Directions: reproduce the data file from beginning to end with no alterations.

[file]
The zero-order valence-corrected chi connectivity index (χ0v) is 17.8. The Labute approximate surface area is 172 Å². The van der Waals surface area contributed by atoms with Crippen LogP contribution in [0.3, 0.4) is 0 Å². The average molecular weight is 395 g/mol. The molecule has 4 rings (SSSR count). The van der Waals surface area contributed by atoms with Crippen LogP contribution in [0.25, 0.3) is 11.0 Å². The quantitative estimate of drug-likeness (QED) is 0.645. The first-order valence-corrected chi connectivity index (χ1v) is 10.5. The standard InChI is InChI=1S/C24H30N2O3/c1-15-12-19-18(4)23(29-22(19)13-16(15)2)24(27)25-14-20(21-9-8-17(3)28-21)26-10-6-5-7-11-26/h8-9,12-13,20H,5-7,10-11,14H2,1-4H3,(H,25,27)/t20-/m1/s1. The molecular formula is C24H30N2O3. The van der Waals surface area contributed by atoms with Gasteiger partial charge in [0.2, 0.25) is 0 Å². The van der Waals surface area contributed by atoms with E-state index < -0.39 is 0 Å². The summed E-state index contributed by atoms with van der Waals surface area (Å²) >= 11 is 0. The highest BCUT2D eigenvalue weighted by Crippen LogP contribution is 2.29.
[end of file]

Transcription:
The zero-order valence-corrected chi connectivity index (χ0v) is 17.8. The Labute approximate surface area is 172 Å². The van der Waals surface area contributed by atoms with Crippen LogP contribution in [0.3, 0.4) is 0 Å². The average molecular weight is 395 g/mol. The molecule has 4 rings (SSSR count). The van der Waals surface area contributed by atoms with Crippen LogP contribution in [0.25, 0.3) is 11.0 Å². The quantitative estimate of drug-likeness (QED) is 0.645. The first-order valence-corrected chi connectivity index (χ1v) is 10.5. The standard InChI is InChI=1S/C24H30N2O3/c1-15-12-19-18(4)23(29-22(19)13-16(15)2)24(27)25-14-20(21-9-8-17(3)28-21)26-10-6-5-7-11-26/h8-9,12-13,20H,5-7,10-11,14H2,1-4H3,(H,25,27)/t20-/m1/s1. The molecular formula is C24H30N2O3. The van der Waals surface area contributed by atoms with Gasteiger partial charge in [0.2, 0.25) is 0 Å². The van der Waals surface area contributed by atoms with E-state index < -0.39 is 0 Å². The summed E-state index contributed by atoms with van der Waals surface area (Å²) >= 11 is 0. The highest BCUT2D eigenvalue weighted by Crippen LogP contribution is 2.29.